Georgetown is similar to Austin, but on a much smaller scale. It’s a popular cultural center known best for the gorgeous red poppies than bloom annually in Spring. The city is home to a large number of historical homes, which adds to the charm. There are quite a few parks, biking, and hiking trails, and fishing is a popular activity in the area. The median home cost is $215,000 and the city population is a mere 44,762.

San Antonio

San Antonio is the second largest city in Texas and it’s full of history to go along with the size. The city is the spot of the Alamo and many other historical sites that draw tourists from around the nation. Because of its Mexican history, it’s quite culturally diverse. River Walk, a five mile walking path beside the river, is one of the city’s most beloved spots and hosts a great deal of events year round. Because of the history, there is quite a large tourist season. The median home cost is $105,600 and the city population is 1,321,692.

Lone Star State

Texas has a host of benefits for retirees and the warm weather is just the beginning! Austin is home to the fastest growing pre-retiree population and is currently rated one of the top retirement cities in most lists published. There is something for everyone when it comes to Texas, though, so consider living your days out in the big, beautiful state that so many call home.

Singing Show Tunes Boosts Brain Power in Dementia Patients

The Society for Neuroscience 2013 conference this week in San Diego brought forth a multitude of new discoveries in the field. One in particular stood out to us, because it demonstrated an extremely simple way to help boost brain power of elderly patients with dementia.

Music Programming

Researchers at George Mason University evaluated the effect that listening to and singing songs has on dementia patients. They referred to the process as “music programming” and the results of their study seem promising.

Scientists conducted their study at a long term care facility on the East Coast and divided dementia patients into two separate groups. Over the course of four months, the two groups both listened to music, show tunes in specific. Study leaders chose songs that were likely familiar to the patients, like tunes from the Sound of Music and The Wizard of Oz.

“A lot of people have grown up singing songs and for a long time the memories are still there,” Jane Flinn, a neuroscientist at the university told The Guardian. “When they start singing it can revive those memories.”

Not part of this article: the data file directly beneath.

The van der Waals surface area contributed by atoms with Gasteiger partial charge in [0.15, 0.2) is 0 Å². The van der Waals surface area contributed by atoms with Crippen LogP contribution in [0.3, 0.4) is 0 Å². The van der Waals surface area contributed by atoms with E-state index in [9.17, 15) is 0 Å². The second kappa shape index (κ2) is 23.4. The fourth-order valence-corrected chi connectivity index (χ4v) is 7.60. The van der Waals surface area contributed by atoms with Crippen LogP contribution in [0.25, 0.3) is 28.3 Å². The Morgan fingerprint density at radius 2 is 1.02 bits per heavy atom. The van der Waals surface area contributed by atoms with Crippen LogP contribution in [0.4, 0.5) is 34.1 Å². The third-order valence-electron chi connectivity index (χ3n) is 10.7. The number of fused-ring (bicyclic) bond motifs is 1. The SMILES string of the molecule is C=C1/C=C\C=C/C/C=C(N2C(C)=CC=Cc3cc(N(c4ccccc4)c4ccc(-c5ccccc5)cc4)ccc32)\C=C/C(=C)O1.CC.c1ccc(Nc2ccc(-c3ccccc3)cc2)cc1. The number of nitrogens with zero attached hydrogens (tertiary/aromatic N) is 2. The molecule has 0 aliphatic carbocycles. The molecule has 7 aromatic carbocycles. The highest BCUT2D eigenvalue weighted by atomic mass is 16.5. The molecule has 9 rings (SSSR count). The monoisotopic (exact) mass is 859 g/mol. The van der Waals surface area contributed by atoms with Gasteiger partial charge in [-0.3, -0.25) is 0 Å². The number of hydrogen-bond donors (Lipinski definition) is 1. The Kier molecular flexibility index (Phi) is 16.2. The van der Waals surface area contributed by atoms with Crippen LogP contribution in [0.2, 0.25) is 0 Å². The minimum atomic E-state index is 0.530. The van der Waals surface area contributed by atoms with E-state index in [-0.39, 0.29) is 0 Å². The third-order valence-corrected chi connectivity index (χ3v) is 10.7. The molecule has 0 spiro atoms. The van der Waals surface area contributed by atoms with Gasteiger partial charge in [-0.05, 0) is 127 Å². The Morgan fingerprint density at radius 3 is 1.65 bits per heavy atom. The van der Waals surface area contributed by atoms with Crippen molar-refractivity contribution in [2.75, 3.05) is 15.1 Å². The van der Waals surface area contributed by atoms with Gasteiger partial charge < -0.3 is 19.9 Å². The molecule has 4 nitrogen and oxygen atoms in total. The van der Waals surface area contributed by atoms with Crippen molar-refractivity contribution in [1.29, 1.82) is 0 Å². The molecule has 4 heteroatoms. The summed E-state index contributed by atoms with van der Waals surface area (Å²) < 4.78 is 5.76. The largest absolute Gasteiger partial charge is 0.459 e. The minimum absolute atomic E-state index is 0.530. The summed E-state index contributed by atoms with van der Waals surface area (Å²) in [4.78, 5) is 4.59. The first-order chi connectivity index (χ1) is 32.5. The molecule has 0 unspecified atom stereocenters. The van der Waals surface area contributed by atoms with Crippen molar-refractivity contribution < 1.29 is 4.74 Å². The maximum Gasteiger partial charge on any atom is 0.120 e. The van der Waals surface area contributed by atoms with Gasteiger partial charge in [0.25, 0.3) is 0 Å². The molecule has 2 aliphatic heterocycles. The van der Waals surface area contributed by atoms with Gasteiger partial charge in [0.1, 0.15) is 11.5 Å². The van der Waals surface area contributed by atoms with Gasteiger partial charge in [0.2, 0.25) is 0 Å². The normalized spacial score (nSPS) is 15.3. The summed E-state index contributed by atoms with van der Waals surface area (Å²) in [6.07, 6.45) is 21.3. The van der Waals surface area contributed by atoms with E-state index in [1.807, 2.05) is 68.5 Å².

Study Details 

Both groups listened to the songs, but only one group sang along in the music sessions, which lasted 50 minutes each and were held 3 times a week. At the end of the study, the cognitive differences between the two groups were apparent. The patients who had only listened to the songs showed absolutely no sign of cognitive improvement when given cognitive and drawing tests. Those who sang along, however, showed marked improvements when tested.

The study suggests that singing can help enhance cognitive functions, even in patients with moderate to severe dementia. Researchers involved are encouraging long term care facilities to consider the results of the study when arranging activities for dementia patients. Group singing classes are not only inexpensive but can be extremely beneficial.

Flinn went on to explain her takeaway from the study: “Even when people are in the fairly advanced stages of dementia, when it is so advanced they are in a secure ward, singing sessions were still helpful. The message is: don’t give up on these people.”

You can read the official study abstract here.

A Growing Problem

The incidence of Alzheimer’s and dementia is expected to triple by the year 2050 and learning the different ways to help prevent dementia and ease the symptoms can help health care providers and individuals better decrease their risk. Read more about the prevalence of Alzheimer’s and dementia in Texas and the importance of reporting symptoms as early as possible.